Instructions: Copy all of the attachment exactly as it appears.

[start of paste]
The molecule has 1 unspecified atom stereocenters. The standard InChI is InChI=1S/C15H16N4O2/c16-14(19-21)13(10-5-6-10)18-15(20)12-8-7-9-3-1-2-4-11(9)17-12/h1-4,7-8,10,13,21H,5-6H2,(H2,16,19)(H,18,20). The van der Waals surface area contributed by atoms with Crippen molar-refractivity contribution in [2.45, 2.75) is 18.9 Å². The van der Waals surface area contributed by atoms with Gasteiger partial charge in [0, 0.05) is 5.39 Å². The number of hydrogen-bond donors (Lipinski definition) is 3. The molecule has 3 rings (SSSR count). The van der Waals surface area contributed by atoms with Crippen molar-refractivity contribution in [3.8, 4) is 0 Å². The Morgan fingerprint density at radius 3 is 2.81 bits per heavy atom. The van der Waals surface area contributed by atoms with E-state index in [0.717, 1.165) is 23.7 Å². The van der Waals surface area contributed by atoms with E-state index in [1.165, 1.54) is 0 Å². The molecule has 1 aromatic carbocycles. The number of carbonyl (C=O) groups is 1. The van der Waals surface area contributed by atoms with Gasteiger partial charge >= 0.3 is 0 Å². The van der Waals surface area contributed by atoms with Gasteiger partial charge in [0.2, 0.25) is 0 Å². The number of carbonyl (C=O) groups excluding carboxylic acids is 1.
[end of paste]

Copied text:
The molecule has 1 unspecified atom stereocenters. The standard InChI is InChI=1S/C15H16N4O2/c16-14(19-21)13(10-5-6-10)18-15(20)12-8-7-9-3-1-2-4-11(9)17-12/h1-4,7-8,10,13,21H,5-6H2,(H2,16,19)(H,18,20). The van der Waals surface area contributed by atoms with Crippen molar-refractivity contribution in [2.45, 2.75) is 18.9 Å². The van der Waals surface area contributed by atoms with Gasteiger partial charge in [0, 0.05) is 5.39 Å². The number of hydrogen-bond donors (Lipinski definition) is 3. The molecule has 3 rings (SSSR count). The van der Waals surface area contributed by atoms with Crippen molar-refractivity contribution in [3.8, 4) is 0 Å². The Morgan fingerprint density at radius 3 is 2.81 bits per heavy atom. The van der Waals surface area contributed by atoms with E-state index in [0.717, 1.165) is 23.7 Å². The van der Waals surface area contributed by atoms with E-state index in [1.165, 1.54) is 0 Å². The molecule has 1 aromatic carbocycles. The number of carbonyl (C=O) groups is 1. The van der Waals surface area contributed by atoms with Gasteiger partial charge >= 0.3 is 0 Å². The van der Waals surface area contributed by atoms with Gasteiger partial charge in [0.2, 0.25) is 0 Å². The number of carbonyl (C=O) groups excluding carboxylic acids is 1.